Soon after BMW's 6 Series coupe and convertible went on sale as 2004 models, enthusiasts began to wonder about the prospect of a high-performance M edition. After all, BMW is well-known for its potent M3 and M5 models. The M6 is available as both a coupe and a convertible, and it shares its drivetrain with BMW's M5 sedan. Competition for the M6 includes the Jaguar XKR, Cadillac XLR-V and Aston Martin V-8 Vantage.
The M6's 5.0-liter V-10 produces 500 horsepower and 383 pounds-feet of torque and teams with a seven-speed sequential manual transmission. The M6 accelerates from a standstill to 60 mph in 4.5 seconds.
The M6's navigation system offers real-time traffic information.
For 2008, there's a new headlight design and new LED turn signals, as well as a thicker brake light strip higher on the rear deck lid.
BMW says the M6's suspension is "built exclusively for sporting performance," yet the coupe offers all the space and comfort of a typical 2+2 model. Changes to the basic 6 Series design include a modified front air dam with large secondary intake openings that provide additional engine-cooling air. Side sills are aerodynamically contoured. Forged aluminum 19-inch wheels were developed specifically for the M6, and an "M" logo is present in the ornamental side slats.
The coupe's roof is made of carbon fiber, and the car has a better power-to-weight ratio than the M5 sedan. A speed-sensing M Differential Lock promises optimum traction even in difficult conditions. Dynamic Stability Control incorporates two driving programs, including M Dynamic mode, which BMW says is "tailored to the sporting driver." The new convertible is available with a black or gray soft-top.
An optional high beam assist is available for 2008 that turns on the high beams automatically when necessary in low-light situations. Drivers can override the automatic system, however, and turn off the bright beams.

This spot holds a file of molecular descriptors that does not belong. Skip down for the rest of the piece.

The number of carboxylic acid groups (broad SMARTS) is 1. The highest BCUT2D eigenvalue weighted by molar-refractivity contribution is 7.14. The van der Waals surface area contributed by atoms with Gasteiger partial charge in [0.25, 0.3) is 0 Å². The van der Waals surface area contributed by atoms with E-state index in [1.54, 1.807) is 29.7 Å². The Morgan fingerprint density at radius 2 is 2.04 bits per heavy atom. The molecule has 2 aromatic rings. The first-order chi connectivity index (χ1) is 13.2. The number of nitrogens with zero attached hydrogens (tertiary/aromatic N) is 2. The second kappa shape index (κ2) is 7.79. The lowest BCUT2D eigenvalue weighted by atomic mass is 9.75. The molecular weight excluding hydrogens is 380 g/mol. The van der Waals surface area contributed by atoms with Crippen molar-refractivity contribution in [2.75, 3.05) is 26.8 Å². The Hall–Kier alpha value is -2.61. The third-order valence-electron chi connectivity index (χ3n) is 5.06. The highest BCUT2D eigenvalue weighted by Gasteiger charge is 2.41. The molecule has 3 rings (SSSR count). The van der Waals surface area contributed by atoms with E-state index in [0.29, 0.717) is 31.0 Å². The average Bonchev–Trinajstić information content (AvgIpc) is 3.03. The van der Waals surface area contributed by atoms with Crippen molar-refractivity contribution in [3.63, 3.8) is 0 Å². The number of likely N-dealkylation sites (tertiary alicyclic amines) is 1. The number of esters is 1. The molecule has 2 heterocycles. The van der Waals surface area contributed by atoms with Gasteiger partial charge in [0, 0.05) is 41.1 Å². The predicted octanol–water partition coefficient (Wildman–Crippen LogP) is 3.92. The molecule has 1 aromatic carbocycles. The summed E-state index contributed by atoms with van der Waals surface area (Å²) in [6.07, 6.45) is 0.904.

To make the iDrive system more user-friendly, six "favorite" buttons have been added that can store radio stations, phone numbers or street addresses. Also, for 2008 the air conditioner can be adjusted without going through the cumbersome iDrive system.
In addition to the performance potential of a V-10 engine, the M6 offers plenty of luxury amenities. M sport seats include power lumbar and backrest width adjustment. Three-stage heating includes the seat bottom, backrest and side supports. Twin contoured rear seats are separated by a cushion.
Merino leather upholstery covers the seats, console, handbrake lever, door panels, door handles and armrests. Wood trim is installed, but a piano-black finish is optional. MDrive lets the driver select preferred drivetrain and suspension settings at the touch of a button, and an M-specific head-up display is available.
Under the Hood
The M6 is powered by a 5.0-liter V-10 that develops 500 hp and 383 pounds-feet of torque. The engine can rev as high as 8,250 rpm. At start-up, the engine produces a "comfort-oriented" 400 hp, which is more suitable for urban traffic. A button on the selector-lever cover increases output to the M6's top rating. The V-10 drives a seven-speed sequential manual transmission. Drivelogic provides 11 gear-change options: six in sequential mode and five in automatic-shifting mode.
All-disc antilock brakes, Dynamic Stability Control, side-impact airbags for front-seat occupants, and side curtain airbags (in coupes) are standard.
Cars.com Expert Reviews
|Cars.com Staff||Cars.com National||September 4, 2007|
|Warren Brown||washingtonpost.com||October 12, 2008|
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